Humphrys admits he was originally too aggressive. ‘I thought, “How do you make a name for yourself on this programme?” ’ he says. ‘Well, you’ve got to beat people up. I was occasionally even rude, which is totally unacceptable. I did an interview with John Hume and was pretty rude to him. I was showing off. I don’t think I’m aggressive now.’
Some politicians, such as Liz Truss, the Justice Secretary, never appear – ‘She won’t talk to us, unfortunately. And we don’t often see Amber Rudd,’ says Humphrys.
Practically everyone else is desperate to appear. ‘It is absolutely fantastic – the seriousness, the access,’ says Humphrys. ‘You can spend half an hour chatting to somebody who, in the normal way of things, you’d never even see.’
Presenters also praise the audience. ‘It’s not particularly thrilling that the Prime Minister comes on,’ says Justin Webb; ‘it’s the quality of the listeners. You’ve got a huge amount of people who are switched on and genuinely interested in world affairs.’
In the internet age, Today’s audience has grown. Nick Robinson has a theory why. He has been listening to the programme since the 1970s, when he was friends with Will Redhead, son of Brian Redhead. Robinson survived the 1982 car crash that killed Will Redhead.
‘I remember Brian saying, “Who needs breakfast television?”, in the early Eighties,’ he says. ‘I thought, maybe radio will be in trouble. Along came 5 Live, 24-hour news; I thought, maybe it will be tricky. Along came online and social media. At each stage, people have said, “Oh God, that’s it. You don’t need to turn on the radio.” ’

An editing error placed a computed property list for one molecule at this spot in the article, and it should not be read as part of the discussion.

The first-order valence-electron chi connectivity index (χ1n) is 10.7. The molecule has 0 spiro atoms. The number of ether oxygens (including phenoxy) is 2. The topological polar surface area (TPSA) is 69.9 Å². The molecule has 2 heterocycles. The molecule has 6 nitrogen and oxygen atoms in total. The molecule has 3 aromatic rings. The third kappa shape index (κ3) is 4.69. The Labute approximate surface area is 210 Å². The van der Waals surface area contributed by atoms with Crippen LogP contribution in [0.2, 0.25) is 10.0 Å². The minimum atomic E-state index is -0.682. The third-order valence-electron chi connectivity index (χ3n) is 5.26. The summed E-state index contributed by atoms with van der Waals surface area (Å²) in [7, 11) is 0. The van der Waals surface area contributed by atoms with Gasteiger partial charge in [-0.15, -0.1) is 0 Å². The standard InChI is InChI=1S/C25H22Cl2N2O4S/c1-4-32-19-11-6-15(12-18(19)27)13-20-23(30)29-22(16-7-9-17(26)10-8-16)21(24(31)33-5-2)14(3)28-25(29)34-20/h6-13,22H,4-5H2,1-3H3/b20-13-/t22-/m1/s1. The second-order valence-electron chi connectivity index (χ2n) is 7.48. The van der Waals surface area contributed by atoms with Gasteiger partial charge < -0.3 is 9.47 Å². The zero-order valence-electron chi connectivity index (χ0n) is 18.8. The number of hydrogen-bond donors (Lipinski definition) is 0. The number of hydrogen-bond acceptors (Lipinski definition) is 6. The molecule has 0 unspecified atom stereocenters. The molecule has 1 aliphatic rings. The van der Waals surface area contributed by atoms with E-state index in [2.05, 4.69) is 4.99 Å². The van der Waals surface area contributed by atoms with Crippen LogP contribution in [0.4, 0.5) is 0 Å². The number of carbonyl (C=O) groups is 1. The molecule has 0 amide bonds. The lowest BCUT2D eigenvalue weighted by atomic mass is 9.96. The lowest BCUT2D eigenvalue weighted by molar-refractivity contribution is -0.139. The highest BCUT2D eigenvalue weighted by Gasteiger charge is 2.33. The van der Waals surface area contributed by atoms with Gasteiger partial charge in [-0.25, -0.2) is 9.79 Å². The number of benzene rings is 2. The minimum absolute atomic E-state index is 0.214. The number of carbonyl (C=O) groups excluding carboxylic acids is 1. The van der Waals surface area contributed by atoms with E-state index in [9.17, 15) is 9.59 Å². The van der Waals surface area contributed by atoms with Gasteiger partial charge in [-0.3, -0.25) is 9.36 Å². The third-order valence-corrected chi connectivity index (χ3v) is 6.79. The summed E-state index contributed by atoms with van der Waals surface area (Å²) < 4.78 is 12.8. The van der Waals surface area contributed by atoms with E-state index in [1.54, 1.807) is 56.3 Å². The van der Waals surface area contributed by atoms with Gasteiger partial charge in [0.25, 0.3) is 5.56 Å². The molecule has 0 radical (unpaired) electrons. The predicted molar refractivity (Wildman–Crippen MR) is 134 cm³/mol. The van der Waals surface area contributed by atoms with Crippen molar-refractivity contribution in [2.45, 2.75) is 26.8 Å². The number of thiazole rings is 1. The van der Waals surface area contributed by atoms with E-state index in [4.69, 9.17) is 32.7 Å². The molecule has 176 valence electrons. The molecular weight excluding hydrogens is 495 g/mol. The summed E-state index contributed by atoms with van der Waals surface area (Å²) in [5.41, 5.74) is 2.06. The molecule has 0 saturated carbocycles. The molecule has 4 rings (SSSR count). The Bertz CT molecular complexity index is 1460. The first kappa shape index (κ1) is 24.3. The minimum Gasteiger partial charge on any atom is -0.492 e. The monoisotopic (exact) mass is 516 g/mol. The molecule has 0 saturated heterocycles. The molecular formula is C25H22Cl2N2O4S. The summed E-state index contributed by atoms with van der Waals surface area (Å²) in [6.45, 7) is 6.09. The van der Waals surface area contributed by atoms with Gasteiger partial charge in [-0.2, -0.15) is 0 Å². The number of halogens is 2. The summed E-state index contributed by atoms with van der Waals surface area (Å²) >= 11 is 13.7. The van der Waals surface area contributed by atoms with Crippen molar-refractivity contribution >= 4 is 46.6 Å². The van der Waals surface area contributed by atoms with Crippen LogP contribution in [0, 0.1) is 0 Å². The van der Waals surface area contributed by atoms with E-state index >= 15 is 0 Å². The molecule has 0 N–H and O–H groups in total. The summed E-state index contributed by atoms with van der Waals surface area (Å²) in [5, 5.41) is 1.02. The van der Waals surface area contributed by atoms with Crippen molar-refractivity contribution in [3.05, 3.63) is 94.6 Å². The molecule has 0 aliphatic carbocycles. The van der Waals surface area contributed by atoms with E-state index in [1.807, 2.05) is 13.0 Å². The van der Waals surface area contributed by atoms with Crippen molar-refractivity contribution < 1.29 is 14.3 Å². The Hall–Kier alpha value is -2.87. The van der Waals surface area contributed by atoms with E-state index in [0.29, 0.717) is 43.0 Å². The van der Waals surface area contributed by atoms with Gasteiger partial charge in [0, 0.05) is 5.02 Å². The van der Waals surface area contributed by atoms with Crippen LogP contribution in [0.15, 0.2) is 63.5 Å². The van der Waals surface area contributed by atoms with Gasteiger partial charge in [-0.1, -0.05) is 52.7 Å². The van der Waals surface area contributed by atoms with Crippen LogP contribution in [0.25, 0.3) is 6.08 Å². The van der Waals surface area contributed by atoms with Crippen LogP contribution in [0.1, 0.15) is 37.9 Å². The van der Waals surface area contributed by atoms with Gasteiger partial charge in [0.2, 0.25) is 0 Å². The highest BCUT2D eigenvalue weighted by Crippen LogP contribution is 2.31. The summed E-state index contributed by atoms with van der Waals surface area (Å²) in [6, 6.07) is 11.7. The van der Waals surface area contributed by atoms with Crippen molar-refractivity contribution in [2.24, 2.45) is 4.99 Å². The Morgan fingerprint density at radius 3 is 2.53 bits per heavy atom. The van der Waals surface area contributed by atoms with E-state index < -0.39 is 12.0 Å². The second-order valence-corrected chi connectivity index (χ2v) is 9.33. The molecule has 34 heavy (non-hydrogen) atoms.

‘The answer is, the programme works with people’s lifestyles. If you’re jumping in the shower, brushing your teeth, then hearing a voice, not having to read, not having to watch, it just works.’
With Sarah Sands as editor, there are bound to be changes.
‘She’ll bring in a lot of new ideas,’ says Humphrys. ‘Her story selection may be completely different and that’s great.’
Humphrys longs to dump Thought for the Day. ‘This morning, we had a Thought for the Day that was a feminist diatribe,’ he says. ‘I suspect an awful lot of people turn over.’
Sands may be surprised by the freedom Today presenters have. ‘Sarah’s going to find this,’ says Justin Webb. ‘The biggest shock is you’ve got two people in the studio who could literally say anything – nobody can stop us.’
So far, Sands hasn’t announced any changes. ‘It’s just an honour to join a programme with such deep national resonance,’ she says, ‘and I will do my best not to wreck it.’
The programme has changed enormously since 1957. Its first presenter was Jack de Manio. Other presenters have included Robert Robinson (1971–74), Barry Norman (1974–76) and Des Lynam (1974–75).
The show, devised by Robin Day, was originally two twenty-minute slots wrapped around news bulletins. By the time Humphrys joined in 1987, it was similar to its current incarnation.
‘In the beginning, it wasn’t the Today programme,’ says Humphrys, ‘it was a collection of amusing radio bits. Its contact with news was minimal. Jack de Manio once said, “Yes, it’s a testing job. I had to do two news interviews this week.” ’
Recent editors have subtly changed the programme.
‘The programme has massively changed and not at all,’ says John Humphrys. ‘It’s a bit less formal. The voices of the presenters have changed. I listened to myself from thirty years ago, and I sounded frightfully posh. Because I was born in a rough area of Cardiff, in Splott, you change that when you join the BBC, just because you’ve got to make yourself intelligible. I’m more what I was now. I’m no longer conscious of having to enunciate.’
One thing won’t change – the importance of Today to Britain’s mornings. As Brian Redhead once said, ‘If you want to drop a word in the ear of the nation, you go on Today.’